Happy New Year from Lensflare!

After a long radio silence I’m back! And boy have I got some stuff to share! More of that stuff later though, lets get straight into it.
I was given a very special opportunity to photograph the Summernats 26 car festival in Canberra. I would like to take this opportunity to thank Lindsay Kearney and Andy Lopez for making this happen, as well a the lovely Lina Hayes for joining me on what became an epic roadtrip weekend.
Regular readers will know that I am a regular at the Sydney All-Stars events and the World Time Attack, as well as a raft of smaller local events. However, ‘Nats is Australia’s biggest car festival and I have to say it dwarfed even my own huge expectations!
Different to the majority of the static shows I have attended, Summernats is alive- you become immersed in a world of petrol, rubber, chrome and noise. Oh the noise!
The show and its various events (go-to-woah, burnouts, motorkhana, dyno comps, traders, and many others) are encircled by a ‘Cruise road’ which is covered in the sort of gridlock any self-respecting petrolhead could normally only dream of.  The noise of hundreds of muscle cars (mostly V8’s) rumbling and revving around this ring is intoxicating.
My first experience of Summernats, literally minutes after we walked in on an already baking hot Friday morning, was one I will never forget. My Summernats Virginity (I heard this phrase tossed around a times over the weekend) was lost in the biggest cloud of smoke I have ever seen- with the Guinness World Record being broken for the most amount of cars holding a simultaneous burnout. 70 was the number being chased. Here is what it looked like from where I was standing:
Can’t imagine what was worring this bloke?
The noise was ear-drum perforating and the crowd loved it!
Wow the smoke is starting to block out the sun…
Uhh yeah there it goes… See that hand on the fence?
It’s still there, but that’s all I can see! 
Records being broken… somewhere!
And then it was over, the crowd eagerly awaiting for the smoke to clear to see what was left in front of them, tattered records and cars were the order of the day!
And so it was official, the record was set! 69 out of 70 cars were counted. All survived, unlike some parts of the fence!

After having my senses assaulted, I wiped the rubber off my skin and camera, and started to explore this muscle car nirvana while I waited for my ears to stop ringing and pondered how well vapourised Dunlop mixed with sweat would work as sunscreen.











From the pint sized…
…to the Supersized

What I started to appreciate was that despite the feeling that V8 muscle cars were the weapon of choice here, there is an appreciation for almost anything that looked spectacular, sounded like automotive erotica, went like it was on fire, or actually was on fire!  The sheer diversity of cars was amazing. Thousands of people come here every year to celebrate and enjoy their common love.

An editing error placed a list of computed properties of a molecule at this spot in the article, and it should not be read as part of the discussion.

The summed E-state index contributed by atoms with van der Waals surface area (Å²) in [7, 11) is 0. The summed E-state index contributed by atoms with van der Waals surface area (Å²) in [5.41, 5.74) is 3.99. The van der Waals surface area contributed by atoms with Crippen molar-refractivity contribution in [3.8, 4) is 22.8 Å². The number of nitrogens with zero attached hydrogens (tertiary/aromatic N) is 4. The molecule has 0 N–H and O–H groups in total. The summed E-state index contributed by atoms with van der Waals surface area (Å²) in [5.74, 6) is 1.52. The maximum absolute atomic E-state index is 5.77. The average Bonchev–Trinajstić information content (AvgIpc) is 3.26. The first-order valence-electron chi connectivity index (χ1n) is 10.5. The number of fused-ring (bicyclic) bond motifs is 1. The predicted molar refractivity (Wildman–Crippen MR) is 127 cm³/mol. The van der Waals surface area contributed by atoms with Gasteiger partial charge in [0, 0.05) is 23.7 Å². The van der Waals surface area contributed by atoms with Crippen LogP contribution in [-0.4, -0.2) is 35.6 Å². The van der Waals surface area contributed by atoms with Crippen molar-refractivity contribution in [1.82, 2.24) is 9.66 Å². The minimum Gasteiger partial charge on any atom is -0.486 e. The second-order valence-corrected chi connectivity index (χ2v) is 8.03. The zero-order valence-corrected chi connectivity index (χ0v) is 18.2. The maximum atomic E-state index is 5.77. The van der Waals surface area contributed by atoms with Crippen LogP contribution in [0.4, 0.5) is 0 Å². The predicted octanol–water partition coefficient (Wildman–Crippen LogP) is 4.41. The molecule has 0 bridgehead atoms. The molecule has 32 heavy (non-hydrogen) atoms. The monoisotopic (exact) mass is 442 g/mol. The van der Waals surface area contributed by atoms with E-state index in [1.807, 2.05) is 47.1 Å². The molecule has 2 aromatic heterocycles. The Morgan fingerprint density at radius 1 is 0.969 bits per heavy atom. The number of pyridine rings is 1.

If that numberplate means what I think it means… interesting mix but it  could be a winner!




Without the techy details and luxury trimmings of the Japanese and European cars I normally shoot, but  this is simple elegant beauty.  This space is meant for one thing only.



So much chrome and candy-paint here, but so beautiful!



Automotive art of a different variety
Some of the wildest works had stories to tell….
…this one is worth a read. Open full-screen to read it.



Cruising. This is how it’s done.






As I mentioned earlier, what set this event apart from the others was that the entrants get to get out and have a go.  Show cars weren’t just taken for a quiet cruise around the ring road, wheels were turned in anger, rubber was burned and dirt was churned.  



Something I found throughout the weekend was that some of the best cars (and photos) weren’t always found where you would expect them, even the camping areas were littered with gorgeous metal and works in progress.





A little foreign in this crowd, but still very welcome

Late on Saturday afternoon, temperatures had reached 45 degrees (asked anyone if they cared though!) when suddenly it started to get very dark.  Cue tropical style thunderstorm and mass panic as everyone dived for cover, then promptly realised how nice and refreshing the rain was!





My parting experience with Summernats was at the Burnout Masters comp.  I was unprepared for how much these mainly non-professional guys were prepared to throw down! Panels were damaged, diffs were shattered, engines were pushed without mercy. And some were driven home!







I had to tear myself away to head homeward to Sydney after UNLOAD set itself alight in spectacular fashion, but I will finish off with two of my favourite images from the burnout pad:

This one because I love the sheer simplicity and drama, billowing smoke and a tiny flame appearing under the car , highlighted by the nearly duo tone effect of the black and white. I didn’t crop or desaturate this image, this is how it was shot and as a photographer there is nothing more satisfying than publishing an image that wasn’t touched!
And this one, not only because I didn’t need to crop this one either, but because you can see the excitement on Benny Leishman’s face as he exits the burnout pad, tires still smoking. The drift kid held amazing long skids with style and speed.  He was probably on some sort of high, doing what he loved and so was I.

So this brings me to the end of my coverage of the event, but don’t go far I will soon be bringing you my promised Summer Roadtrip mega post.  I will be sharing the rest of my experiences of this trip and many of the other places I visited this summer. 

Thanks again to everyone who was a part of this trip or helped make it happen. It was an amazing experience, I loved every second of it!